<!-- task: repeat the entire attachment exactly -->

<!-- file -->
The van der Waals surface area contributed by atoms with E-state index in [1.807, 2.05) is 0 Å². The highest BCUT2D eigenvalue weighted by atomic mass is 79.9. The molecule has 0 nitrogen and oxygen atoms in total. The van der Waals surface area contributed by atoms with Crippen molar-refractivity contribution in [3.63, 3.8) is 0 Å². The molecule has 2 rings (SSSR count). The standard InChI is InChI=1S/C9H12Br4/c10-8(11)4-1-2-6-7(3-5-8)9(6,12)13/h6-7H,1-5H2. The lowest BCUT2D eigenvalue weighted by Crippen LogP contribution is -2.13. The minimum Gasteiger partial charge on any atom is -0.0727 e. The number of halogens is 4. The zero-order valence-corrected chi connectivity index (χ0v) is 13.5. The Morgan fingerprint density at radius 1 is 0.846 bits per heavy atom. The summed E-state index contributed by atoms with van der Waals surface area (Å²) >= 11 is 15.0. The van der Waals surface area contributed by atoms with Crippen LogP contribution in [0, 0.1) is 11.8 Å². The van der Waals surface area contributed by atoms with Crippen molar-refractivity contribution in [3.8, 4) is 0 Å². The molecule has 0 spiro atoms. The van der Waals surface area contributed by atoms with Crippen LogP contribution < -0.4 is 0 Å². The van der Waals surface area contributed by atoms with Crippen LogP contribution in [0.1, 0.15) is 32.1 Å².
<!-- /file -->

The van der Waals surface area contributed by atoms with E-state index in [1.807, 2.05) is 0 Å². The highest BCUT2D eigenvalue weighted by atomic mass is 79.9. The molecule has 0 nitrogen and oxygen atoms in total. The van der Waals surface area contributed by atoms with Crippen molar-refractivity contribution in [3.63, 3.8) is 0 Å². The molecule has 2 rings (SSSR count). The standard InChI is InChI=1S/C9H12Br4/c10-8(11)4-1-2-6-7(3-5-8)9(6,12)13/h6-7H,1-5H2. The lowest BCUT2D eigenvalue weighted by Crippen LogP contribution is -2.13. The minimum Gasteiger partial charge on any atom is -0.0727 e. The number of halogens is 4. The zero-order valence-corrected chi connectivity index (χ0v) is 13.5. The Morgan fingerprint density at radius 1 is 0.846 bits per heavy atom. The summed E-state index contributed by atoms with van der Waals surface area (Å²) >= 11 is 15.0. The van der Waals surface area contributed by atoms with Crippen LogP contribution in [0, 0.1) is 11.8 Å². The van der Waals surface area contributed by atoms with Crippen molar-refractivity contribution in [3.8, 4) is 0 Å². The molecule has 0 spiro atoms. The van der Waals surface area contributed by atoms with Crippen LogP contribution < -0.4 is 0 Å². The van der Waals surface area contributed by atoms with Crippen LogP contribution in [0.1, 0.15) is 32.1 Å².